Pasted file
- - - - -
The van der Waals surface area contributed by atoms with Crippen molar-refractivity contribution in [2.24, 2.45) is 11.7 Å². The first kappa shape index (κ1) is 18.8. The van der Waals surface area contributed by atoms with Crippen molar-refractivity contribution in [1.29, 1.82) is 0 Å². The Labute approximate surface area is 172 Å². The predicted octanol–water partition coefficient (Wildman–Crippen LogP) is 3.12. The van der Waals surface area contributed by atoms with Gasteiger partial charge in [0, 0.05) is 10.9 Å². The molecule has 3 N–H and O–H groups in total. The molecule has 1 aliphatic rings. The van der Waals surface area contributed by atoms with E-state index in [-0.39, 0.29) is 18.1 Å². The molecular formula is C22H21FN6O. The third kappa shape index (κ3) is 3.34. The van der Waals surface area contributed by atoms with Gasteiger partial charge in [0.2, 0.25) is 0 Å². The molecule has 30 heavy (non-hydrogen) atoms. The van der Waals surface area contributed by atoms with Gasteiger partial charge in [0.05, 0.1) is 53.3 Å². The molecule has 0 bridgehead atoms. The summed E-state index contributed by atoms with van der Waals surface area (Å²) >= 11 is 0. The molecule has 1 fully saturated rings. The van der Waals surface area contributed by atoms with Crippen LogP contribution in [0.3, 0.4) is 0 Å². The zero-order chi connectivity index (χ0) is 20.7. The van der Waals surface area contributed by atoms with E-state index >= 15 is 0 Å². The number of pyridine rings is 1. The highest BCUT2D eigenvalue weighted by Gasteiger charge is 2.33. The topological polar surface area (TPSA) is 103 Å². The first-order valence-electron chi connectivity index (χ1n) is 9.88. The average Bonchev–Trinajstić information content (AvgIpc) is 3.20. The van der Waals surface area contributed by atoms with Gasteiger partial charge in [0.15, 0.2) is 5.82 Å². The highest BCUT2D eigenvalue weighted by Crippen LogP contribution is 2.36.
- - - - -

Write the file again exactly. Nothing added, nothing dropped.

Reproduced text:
The van der Waals surface area contributed by atoms with Crippen molar-refractivity contribution in [2.24, 2.45) is 11.7 Å². The first kappa shape index (κ1) is 18.8. The van der Waals surface area contributed by atoms with Crippen molar-refractivity contribution in [1.29, 1.82) is 0 Å². The Labute approximate surface area is 172 Å². The predicted octanol–water partition coefficient (Wildman–Crippen LogP) is 3.12. The van der Waals surface area contributed by atoms with Gasteiger partial charge in [0, 0.05) is 10.9 Å². The molecule has 3 N–H and O–H groups in total. The molecule has 1 aliphatic rings. The van der Waals surface area contributed by atoms with E-state index in [-0.39, 0.29) is 18.1 Å². The molecular formula is C22H21FN6O. The third kappa shape index (κ3) is 3.34. The van der Waals surface area contributed by atoms with Gasteiger partial charge in [0.2, 0.25) is 0 Å². The molecule has 30 heavy (non-hydrogen) atoms. The van der Waals surface area contributed by atoms with Gasteiger partial charge in [0.05, 0.1) is 53.3 Å². The molecule has 0 bridgehead atoms. The summed E-state index contributed by atoms with van der Waals surface area (Å²) >= 11 is 0. The molecule has 1 fully saturated rings. The van der Waals surface area contributed by atoms with Crippen LogP contribution in [0.3, 0.4) is 0 Å². The zero-order chi connectivity index (χ0) is 20.7. The van der Waals surface area contributed by atoms with E-state index >= 15 is 0 Å². The number of pyridine rings is 1. The highest BCUT2D eigenvalue weighted by Gasteiger charge is 2.33. The topological polar surface area (TPSA) is 103 Å². The first-order valence-electron chi connectivity index (χ1n) is 9.88. The average Bonchev–Trinajstić information content (AvgIpc) is 3.20. The van der Waals surface area contributed by atoms with Gasteiger partial charge in [0.15, 0.2) is 5.82 Å². The highest BCUT2D eigenvalue weighted by Crippen LogP contribution is 2.36.